iTunes fraud – six months and counting
Six months ago, to this day exactly, I bought an album on iTunes. On my first listening through I noticed some of the songs sounded “cut off”, and went to investigate. Using song length data from other sites I concluded that two of the songs were several minutes short on the iTunes store.
The album is Progressive Trance – by Indoor, still available here as of this writing.
I fired off an email to iTunes support, and got excellent feedback. I was told to not re-download the songs again for two weeks, to give Apple time to investigate the issue. I was also given credits for the two faulty tracks.
I waited a full month, but there was no change on the iTunes store. I notified the support again, and explained that an album is a complete product and mentioned the swedish consumer law (which is very very strong). The first response was complete bogus, the person hadn’t even bothered to read the mail. I had to re-send it to get a proper reply, which was that they would (and did) reverse the charge for the whole album completely and that a request would be made for the item [to be] either modified or removed from the iTunes store. I was to wait a couple of weeks until purchasing the title again.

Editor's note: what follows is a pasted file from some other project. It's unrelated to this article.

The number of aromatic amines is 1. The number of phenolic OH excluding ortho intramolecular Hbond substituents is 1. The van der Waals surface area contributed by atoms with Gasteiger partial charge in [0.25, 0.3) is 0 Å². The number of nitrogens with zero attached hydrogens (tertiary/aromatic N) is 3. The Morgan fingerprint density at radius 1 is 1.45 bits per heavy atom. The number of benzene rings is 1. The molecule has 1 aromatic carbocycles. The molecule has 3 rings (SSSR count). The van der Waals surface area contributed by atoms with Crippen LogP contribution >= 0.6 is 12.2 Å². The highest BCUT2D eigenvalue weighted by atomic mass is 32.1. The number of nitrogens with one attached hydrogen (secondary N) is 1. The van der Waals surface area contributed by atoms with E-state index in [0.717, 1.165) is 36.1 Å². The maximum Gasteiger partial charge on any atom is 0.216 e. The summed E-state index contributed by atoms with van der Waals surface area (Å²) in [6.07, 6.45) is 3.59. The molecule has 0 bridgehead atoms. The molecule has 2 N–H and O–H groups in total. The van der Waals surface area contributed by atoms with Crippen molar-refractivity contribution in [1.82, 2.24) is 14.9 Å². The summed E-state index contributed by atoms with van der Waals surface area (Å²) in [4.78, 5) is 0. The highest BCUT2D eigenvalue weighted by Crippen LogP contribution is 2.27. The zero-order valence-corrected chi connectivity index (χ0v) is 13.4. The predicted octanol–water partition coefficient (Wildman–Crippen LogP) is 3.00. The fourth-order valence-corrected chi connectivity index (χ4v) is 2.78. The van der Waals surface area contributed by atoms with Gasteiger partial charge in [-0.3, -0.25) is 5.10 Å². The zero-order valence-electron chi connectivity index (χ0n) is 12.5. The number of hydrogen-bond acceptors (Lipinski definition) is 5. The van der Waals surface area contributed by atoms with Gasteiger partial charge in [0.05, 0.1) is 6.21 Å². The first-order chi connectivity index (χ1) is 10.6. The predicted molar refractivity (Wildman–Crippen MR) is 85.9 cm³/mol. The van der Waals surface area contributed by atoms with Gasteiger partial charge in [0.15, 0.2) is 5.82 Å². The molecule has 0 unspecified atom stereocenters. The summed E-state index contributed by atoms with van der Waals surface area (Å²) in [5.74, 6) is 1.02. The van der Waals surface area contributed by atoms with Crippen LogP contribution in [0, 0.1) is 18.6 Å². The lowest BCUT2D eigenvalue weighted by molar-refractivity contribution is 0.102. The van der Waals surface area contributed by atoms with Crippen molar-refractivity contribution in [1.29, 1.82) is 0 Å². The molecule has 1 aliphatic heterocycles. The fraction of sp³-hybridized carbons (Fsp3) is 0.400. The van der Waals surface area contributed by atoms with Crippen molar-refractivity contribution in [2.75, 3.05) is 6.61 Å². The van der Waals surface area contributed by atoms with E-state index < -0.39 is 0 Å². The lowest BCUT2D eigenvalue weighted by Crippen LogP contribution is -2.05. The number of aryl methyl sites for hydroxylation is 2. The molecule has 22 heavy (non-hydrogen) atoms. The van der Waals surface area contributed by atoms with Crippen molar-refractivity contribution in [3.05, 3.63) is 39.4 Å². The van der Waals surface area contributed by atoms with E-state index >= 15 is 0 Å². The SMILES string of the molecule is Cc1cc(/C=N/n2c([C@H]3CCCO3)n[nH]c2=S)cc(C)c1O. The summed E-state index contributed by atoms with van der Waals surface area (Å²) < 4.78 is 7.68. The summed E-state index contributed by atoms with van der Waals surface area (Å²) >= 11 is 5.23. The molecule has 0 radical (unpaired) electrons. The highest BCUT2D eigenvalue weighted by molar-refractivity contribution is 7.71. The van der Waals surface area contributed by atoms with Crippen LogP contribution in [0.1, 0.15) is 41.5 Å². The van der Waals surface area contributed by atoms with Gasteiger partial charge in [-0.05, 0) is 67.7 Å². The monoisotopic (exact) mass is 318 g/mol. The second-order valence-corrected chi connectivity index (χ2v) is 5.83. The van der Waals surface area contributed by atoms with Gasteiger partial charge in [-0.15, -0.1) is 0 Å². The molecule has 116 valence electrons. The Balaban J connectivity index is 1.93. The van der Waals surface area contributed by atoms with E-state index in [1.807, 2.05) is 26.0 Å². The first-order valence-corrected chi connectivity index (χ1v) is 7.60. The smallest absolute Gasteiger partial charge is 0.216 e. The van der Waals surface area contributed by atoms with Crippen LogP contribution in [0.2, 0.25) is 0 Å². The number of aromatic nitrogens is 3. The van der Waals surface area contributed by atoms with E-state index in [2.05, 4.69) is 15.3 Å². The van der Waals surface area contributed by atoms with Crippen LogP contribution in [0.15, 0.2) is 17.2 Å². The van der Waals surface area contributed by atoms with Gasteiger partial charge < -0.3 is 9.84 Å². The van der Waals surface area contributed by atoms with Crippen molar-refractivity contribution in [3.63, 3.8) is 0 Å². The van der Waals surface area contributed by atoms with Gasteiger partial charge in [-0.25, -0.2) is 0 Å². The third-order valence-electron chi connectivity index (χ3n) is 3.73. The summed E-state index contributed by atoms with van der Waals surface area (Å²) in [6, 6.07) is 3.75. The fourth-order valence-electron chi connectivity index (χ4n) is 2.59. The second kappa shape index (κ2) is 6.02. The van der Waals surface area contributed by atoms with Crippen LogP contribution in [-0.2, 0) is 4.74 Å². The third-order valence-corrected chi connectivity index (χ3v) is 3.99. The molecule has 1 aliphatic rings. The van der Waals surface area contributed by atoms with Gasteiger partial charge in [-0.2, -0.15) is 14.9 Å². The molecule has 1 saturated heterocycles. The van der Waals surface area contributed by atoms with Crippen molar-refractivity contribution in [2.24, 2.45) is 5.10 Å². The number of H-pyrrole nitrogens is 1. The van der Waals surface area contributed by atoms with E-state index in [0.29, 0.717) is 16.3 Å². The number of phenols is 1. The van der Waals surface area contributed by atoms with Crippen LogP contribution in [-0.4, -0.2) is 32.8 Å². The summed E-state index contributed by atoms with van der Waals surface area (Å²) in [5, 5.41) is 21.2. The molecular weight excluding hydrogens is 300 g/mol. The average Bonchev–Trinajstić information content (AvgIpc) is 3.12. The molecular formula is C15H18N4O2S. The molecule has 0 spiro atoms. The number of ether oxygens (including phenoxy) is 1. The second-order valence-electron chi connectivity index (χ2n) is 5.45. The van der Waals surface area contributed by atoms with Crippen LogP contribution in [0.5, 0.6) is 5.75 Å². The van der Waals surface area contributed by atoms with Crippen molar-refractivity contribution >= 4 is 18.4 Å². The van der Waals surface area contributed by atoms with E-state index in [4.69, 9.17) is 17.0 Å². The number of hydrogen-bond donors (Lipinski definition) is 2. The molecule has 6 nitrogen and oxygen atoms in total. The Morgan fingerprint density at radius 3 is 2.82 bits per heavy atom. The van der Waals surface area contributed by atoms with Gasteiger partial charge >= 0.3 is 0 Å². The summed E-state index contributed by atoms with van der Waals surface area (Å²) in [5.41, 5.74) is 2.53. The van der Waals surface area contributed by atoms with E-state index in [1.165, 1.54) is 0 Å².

At this time I also submitted a review of the album, as you can see, where I warned other potential buyers that two songs were incomplete.
I waited for 1 1/2 months, and then contacted iTunes support again. This time I got the response that the issue was to be escalated, and that I would be contacted again when they had more information. My request was flagged for follow-up.
I waited for yet another month. The person who had done the escalation above said she hadn’t gotten any reply back, but she sent another request and would contact me back.
Three weeks later, she did. She had received notification from the engineering team that they were working on hiding the two faulty songs and to request replacements. They would disappear from the store within a few days, and be replaced when the label sent proper versions.
I waited for 1 1/2 month. Sent a new mail asking about the issue, and got another bogus reply from someone who didn’t read the mail through. I gave up.
To be fair, now going public, during this time I have mentioned in my mails that knowingly selling faulty products is called fraud, that I would end up contacting the press and cc:ing Steve (whom I’m reasonably sure feels quite strongly about issues like these – am I right?).
I’m doing this today since I feel six months should be plenty of time to remove a broken product from a store. After all, if this would’ve been a copyright violation instead of “just” selling something that doesn’t work, it would probably have taken a few hours at most.